[Traces of forced mobilization-part five] Remaining Korean war criminals struggle to find their way in society

Posted on : 2010-02-24 12:01 KST Modified on : 2019-10-19 20:29 KST
Conscripted soldiers who were convicted of war crimes faced hardship following their release from prison with no place to go

This year marks the 100th anniversary of the forceful annexation of Korea by Japan in 1910. A number of issues, however, remain unresolved between South Korea and Japan. This is part five of the Hankyoreh‘s series about traces of history, which has been made in hopes that both countries are able to move together toward a brighter future after having resolved remaining issues concerning conscripted labor and other human rights issues.

Kim Seok-gi, 89, met with the reporting team amid some far-off chaos. Kim said, “We built a palm tree house. Didn’t I say to watch them since you have a sword? Oh my. That we do not know now. Since things have turned out this way, I do not know exactly.”

Kim, who seemed to be trying to explain something, closed his mouth as he frowned. What he was trying to convey could not be put into language, and the interview ended in this manner. His wife Jeong In-sun, 73, who was sitting beside him, wiped his brow, and explained that since a stroke three years ago, he has good and bad days, and it is difficult at times for him control his behavior.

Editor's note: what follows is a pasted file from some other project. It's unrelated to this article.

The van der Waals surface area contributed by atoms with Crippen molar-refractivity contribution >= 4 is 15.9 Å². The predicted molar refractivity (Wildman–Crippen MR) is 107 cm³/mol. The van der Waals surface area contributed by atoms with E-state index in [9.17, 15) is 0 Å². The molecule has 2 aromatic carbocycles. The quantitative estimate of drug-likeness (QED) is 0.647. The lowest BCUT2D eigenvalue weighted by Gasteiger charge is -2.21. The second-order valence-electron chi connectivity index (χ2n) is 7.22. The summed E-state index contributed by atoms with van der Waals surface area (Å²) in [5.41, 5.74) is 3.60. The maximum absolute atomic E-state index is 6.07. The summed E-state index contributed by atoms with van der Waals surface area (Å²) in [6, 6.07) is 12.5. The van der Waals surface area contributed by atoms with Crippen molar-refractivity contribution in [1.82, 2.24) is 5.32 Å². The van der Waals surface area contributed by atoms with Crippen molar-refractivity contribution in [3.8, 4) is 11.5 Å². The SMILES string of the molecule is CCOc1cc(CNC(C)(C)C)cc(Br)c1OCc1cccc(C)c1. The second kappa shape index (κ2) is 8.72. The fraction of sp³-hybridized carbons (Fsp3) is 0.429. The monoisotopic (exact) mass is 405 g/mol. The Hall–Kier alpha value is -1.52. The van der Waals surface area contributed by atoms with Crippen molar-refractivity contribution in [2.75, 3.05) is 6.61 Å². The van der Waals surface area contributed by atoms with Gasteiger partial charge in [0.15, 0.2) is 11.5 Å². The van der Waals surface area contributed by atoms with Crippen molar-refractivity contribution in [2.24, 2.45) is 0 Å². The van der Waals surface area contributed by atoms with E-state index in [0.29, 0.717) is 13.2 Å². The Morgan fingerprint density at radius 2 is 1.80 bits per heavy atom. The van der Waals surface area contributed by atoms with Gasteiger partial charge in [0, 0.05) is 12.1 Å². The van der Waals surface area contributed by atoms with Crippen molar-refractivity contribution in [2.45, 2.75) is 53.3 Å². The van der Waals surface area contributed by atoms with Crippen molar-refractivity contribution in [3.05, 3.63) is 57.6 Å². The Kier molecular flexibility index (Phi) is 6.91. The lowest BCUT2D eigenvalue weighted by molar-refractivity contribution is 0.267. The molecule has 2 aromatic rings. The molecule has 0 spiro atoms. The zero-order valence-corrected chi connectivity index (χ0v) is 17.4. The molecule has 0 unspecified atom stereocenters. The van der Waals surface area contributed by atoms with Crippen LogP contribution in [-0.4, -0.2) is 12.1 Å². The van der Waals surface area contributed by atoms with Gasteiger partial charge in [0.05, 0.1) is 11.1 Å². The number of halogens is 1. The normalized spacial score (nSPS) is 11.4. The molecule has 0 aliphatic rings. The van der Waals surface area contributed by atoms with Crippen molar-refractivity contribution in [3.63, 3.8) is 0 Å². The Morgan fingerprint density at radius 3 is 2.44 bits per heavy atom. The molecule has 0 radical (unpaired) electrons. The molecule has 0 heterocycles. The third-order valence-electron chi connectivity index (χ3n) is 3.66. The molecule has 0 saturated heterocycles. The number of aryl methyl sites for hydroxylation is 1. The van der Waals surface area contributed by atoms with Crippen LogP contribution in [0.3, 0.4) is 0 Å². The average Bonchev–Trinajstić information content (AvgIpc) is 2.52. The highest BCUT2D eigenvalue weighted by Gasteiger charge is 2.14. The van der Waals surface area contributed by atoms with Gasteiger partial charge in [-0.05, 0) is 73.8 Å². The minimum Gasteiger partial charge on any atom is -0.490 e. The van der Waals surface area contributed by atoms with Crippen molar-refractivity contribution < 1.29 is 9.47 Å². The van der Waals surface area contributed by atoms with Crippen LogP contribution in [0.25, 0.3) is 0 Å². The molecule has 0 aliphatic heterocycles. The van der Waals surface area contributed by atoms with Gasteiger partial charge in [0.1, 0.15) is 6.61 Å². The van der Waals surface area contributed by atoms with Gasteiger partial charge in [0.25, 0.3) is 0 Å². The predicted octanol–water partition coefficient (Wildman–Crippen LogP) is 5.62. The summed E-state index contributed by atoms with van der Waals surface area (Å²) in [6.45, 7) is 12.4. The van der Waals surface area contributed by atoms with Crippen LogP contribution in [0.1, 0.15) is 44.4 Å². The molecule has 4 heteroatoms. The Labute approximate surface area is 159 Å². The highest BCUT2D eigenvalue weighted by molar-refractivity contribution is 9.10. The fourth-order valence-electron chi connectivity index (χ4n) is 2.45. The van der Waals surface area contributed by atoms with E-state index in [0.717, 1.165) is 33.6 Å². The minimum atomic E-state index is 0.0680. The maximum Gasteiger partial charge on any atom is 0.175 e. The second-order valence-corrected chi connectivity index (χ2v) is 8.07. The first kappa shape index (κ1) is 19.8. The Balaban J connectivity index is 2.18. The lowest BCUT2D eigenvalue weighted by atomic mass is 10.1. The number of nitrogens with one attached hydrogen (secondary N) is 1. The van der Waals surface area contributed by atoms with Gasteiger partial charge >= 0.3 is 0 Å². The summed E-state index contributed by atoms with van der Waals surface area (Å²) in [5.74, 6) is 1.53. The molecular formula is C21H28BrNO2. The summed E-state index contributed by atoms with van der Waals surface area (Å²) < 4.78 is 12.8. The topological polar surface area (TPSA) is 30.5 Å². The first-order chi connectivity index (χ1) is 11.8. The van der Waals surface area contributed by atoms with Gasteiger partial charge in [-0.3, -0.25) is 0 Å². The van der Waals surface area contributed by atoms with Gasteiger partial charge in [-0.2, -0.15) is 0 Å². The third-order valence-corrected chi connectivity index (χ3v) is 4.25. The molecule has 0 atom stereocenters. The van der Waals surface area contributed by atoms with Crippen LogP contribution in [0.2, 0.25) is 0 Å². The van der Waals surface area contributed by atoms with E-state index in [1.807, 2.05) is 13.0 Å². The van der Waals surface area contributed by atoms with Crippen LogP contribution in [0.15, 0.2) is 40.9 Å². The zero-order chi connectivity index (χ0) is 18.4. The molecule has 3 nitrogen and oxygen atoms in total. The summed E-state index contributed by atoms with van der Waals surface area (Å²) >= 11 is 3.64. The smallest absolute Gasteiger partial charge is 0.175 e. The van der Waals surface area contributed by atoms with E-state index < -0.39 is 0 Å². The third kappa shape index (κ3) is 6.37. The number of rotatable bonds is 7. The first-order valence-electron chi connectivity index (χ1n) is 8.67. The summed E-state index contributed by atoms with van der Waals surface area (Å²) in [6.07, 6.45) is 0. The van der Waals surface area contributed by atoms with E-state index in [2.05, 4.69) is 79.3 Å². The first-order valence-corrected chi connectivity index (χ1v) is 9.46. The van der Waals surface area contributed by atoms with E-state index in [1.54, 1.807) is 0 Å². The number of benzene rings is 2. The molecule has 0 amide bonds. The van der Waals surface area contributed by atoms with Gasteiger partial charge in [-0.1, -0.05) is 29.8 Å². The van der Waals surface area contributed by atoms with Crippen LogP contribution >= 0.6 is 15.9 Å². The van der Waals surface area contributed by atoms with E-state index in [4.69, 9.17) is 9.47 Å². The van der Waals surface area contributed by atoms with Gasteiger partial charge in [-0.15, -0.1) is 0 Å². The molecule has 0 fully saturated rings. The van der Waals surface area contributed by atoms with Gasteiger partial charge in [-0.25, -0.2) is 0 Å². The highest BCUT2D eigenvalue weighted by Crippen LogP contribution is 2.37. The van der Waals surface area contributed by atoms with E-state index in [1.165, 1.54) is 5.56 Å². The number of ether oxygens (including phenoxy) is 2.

Kim is the only Class B/C war criminal still alive in Korea. He was tried as a war criminal and sentenced to seven years in prison for beating prisoners of war (POWs) at the Makassar Plantation POW camp on the island of Java during the Pacific War in what is known today as Indonesia, then a Dutch colony. In Japan, there are several surviving members of the group founded for and by Korean Class B/C war criminals to live well through mutual assistance, the Dongjinhoe (moving forward together) but with the exception of Kim, all of those who returned to Korea have passed away.

Kim was born in Deokgok-ri, Jinbuk-myeon, Changwon-gun, Gyeongsangnam Province in 1921, the youngest of four brothers and three sisters. In May 1942, at the age of 20, he passed a recruiting test to serve as a camp sentry to watch over the roughly 261 thousand Allied POWs that resulted from Japan’s thrust into Southeast Asia and the South Pacific. Since they knew they would eventually be conscripted into the war and because they wanted to try new experiences, in addition to a monthly wage of 50 Yen per month for two years, some 3,223 colonized youth like Kim passed the test. For two months starting in June 1942, they underwent training at a temporary Japanese army boot camp in Seo-myeon, Busan (now the former location of Camp Hialeah), and on Aug. 19, 1942, they boarded a boat for Southeast Asia.

Kim was deployed to the Makassar Plantation on Java. There he was forced to watch over British, Australian and Dutch soldiers captured by the Japanese. With help from the Truth Commission on Forced Mobilization under the Japanese Imperialism, the Hankyoreh was able to obtain trial records written by a Dutch soldier of the Java war crimes court. We confirmed that Kim, then using the Japanese name Kanemura Tekki, was sentenced on May 4 1948 to seven years in prison on charges of beating POWs with fists, a heavy bamboo club, the butt plate of a gun and sticks. Kim pleaded that there were four Kanemuras in his unit, and that he was just a cook, but the court did not accept this. His wife said that he said several times that he had struggled to survive. Some 148 Koreans were found guilty of war crimes like Kim, and of these, 129 (including 14 who were executed) were also POW camp guards like Kim.